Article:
I Was Induced To Leave A Secure Job. Am I Entitled To Compensation?

Inducement generally occurs when an employer lures or recruits an individual away from stable employment with the promise of a better job opportunity, for example, a higher paid position, higher level responsibilities and/or better promotional opportunities.

While it is not uncommon during the courtship phase for employers to market the job opportunity, the courts have determined inducement goes beyond ordinary persuasion during the recruitment process. In determining whether inducement occurs, the following factors that will generally be considered:

  • the reasonable expectations of both parties;
  • whether the employee sought out the job opportunity;
  • whether there were assurances of long-term employment;
  • whether the employee did due diligence before accepting the position by conducting their own inquiry into the company;
  • whether the discussions between the employer and hiree amounted to more than the persuasion or the normal “courtship” that occurs between an employer and a prospective hiree; and
  • the written contract signed by the parties, including the presence of a probationary clause.

Why does inducement matter?

Where an employer has induced the employee to quit a secure job on the strength of promises of a better job opportunity, courts have generally sought to compensate the reliance and expectation interests of terminated employees by increasing the amount of reasonable notice or payment in lieu of reasonable notice (severance) to which the dismissed employee is entitled.

There is no definitive guideline as to how much or even if an employee’s severance claim would be enhanced as a result of inducement. As the Supreme Court stated in the seminal case of Wallace v Union Grain Growers[1],

“…there is a need to safeguard the employee’s reliance and expectation interest in inducement situations. I note, however that not all inducements will carry equal weight determining the appropriate period of notice. The significance of the inducement will vary with the circumstances of the particular case and its effect, if any, on the notice period is a matter best left to the discretion of the trial Judge.”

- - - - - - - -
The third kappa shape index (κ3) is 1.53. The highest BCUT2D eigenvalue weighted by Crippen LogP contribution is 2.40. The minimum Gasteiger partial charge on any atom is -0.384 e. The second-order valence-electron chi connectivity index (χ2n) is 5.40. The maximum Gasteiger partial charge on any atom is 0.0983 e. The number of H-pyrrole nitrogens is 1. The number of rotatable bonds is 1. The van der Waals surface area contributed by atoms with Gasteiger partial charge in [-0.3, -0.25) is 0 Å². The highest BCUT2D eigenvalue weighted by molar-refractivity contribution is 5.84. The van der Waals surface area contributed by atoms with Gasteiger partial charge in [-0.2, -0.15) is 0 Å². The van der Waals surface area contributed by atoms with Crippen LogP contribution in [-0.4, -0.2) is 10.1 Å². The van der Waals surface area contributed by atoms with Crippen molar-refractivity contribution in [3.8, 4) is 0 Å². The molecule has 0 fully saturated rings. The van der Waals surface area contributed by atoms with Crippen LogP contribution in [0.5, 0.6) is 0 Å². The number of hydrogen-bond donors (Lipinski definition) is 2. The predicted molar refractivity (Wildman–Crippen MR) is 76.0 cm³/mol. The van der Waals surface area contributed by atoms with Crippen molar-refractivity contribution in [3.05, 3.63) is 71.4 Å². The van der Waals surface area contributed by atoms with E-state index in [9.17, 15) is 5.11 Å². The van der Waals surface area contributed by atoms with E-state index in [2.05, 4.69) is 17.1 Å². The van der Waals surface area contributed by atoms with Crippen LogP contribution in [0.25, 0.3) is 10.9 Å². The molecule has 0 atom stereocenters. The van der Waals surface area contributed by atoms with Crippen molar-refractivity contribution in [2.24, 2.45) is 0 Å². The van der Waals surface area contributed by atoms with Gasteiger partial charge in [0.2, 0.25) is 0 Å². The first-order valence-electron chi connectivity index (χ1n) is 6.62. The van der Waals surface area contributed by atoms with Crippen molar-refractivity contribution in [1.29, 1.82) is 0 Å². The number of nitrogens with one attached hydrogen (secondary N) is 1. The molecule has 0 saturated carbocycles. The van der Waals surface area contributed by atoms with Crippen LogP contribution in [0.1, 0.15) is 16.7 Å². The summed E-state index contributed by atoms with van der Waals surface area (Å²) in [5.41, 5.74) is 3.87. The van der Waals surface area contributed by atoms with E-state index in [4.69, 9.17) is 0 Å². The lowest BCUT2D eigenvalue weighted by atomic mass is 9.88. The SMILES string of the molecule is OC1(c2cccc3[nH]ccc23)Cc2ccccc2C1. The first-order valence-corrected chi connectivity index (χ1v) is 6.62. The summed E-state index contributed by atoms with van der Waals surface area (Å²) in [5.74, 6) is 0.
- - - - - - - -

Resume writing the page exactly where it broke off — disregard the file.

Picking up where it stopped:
Generally though, once inducement has been made out, when assessing the severance entitlement, courts have taken into account the dismissed employee’s combined years of service with their current employer and predecessor employer. This can dramatically increase the amount of severance to which the dismissed employee is entitled.

Inducement generally has the greatest impact where a long-term employee has joined a new company at the urging of that company only to be terminated a short time thereafter.

As more time passes and the employee’s length of service with the new employer accrues over time, inducement may have little or no impact on the overall severance entitlement. In other words, the impact of inducement tends to lessen with the longevity of the employment relationship.

Call the Experts

If you were recruited from a longstanding job and were let go shortly after from the new job, contact us at Pak Smith Employment Lawyers today. We can help answer whether you meet the criteria for inducement and what effect it would have on your severance termination package.

Inducement generally has the greatest impact where a long-term employee has joined a new company at the urging of that company only to be terminated a short time thereafter.

As more time passes and the employee’s length of service with the new employer accrues over time, inducement may have little or no impact on the overall severance entitlement. In other words, the impact of inducement tends to lessen with the longevity of the employment relationship.

[1] 1997 CanLII 332 (SCC), [1997] 3 SCR 701

By |2020-09-03T03:55:24-04:00March 12th, 2020|Article, Article-All|0 Comments

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